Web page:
By William Cole
Copyright 2014 The Honolulu Star-Advertiser
A tactic to reduce credit card balances and other debt that's making its way around the Internet is being called fraud by a Navy lawyer at Pearl Harbor, who advised in an email that sailors steer clear.
The problem: the interest-reduction program applies only to debt incurred before joining the military, not before the service member's most recent re-enlistment.
The Feb. 6 warning by Lt. Elizabeth K. Buff, staff judge advocate, wasn't helped by an online article Wednesday in All Hands, the official magazine of the Navy, which extols the money-saving advantages of the activity that Buff sought to debunk.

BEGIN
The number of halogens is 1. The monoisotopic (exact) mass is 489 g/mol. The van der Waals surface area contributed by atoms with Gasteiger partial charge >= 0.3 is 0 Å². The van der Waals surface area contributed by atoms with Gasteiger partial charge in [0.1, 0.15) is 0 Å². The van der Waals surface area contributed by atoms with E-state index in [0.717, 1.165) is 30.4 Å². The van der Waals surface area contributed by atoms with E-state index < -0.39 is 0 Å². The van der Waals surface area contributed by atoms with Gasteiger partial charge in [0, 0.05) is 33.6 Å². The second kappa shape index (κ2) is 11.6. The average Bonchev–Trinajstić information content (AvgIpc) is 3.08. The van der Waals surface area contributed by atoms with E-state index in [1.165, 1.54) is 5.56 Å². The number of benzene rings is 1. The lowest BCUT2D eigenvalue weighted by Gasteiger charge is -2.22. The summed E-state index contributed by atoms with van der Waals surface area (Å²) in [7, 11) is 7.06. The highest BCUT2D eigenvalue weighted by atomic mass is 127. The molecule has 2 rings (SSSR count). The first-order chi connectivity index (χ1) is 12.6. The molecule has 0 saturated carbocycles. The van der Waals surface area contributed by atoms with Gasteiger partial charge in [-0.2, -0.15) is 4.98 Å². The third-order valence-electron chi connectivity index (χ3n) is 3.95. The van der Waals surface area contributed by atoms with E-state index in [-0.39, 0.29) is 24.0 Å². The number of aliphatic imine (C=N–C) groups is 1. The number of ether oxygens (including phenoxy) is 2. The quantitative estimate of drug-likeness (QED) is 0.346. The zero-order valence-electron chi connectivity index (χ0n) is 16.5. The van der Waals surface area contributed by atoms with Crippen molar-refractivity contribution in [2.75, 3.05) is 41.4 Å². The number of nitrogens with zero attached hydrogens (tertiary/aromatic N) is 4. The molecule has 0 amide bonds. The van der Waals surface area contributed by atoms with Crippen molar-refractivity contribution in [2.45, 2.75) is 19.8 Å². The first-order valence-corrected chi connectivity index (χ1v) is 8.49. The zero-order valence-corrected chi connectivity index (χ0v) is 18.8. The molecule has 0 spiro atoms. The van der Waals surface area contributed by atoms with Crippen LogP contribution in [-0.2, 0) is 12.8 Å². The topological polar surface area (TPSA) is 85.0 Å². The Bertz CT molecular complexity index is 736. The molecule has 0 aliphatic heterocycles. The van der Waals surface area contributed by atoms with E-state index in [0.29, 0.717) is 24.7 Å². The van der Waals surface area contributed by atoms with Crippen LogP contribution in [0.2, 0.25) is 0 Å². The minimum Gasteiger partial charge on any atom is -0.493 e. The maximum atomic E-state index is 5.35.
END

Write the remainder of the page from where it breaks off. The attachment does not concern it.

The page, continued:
"OMG!!! (Oh, my God)," Petty Officer 2nd Class Meaghan Biery was quoted as posting on Facebook. "Just got notification from (my credit card and auto loan company) that all but 6 percent of the interest from all accounts is being credited back to my account."
The article, which follows other similar Internet advice, discusses using a re-enlistment to take advantage of the 2003 Servicemembers Civil Relief Act to lower interest rates on credit cards and loans.
The All Hands article quotes sailors saying they're saving thousands of dollars.
The law is intended to ease financial burdens on service members as they enter the military on active duty, or are called up to active duty from the reserves for more than 30 days.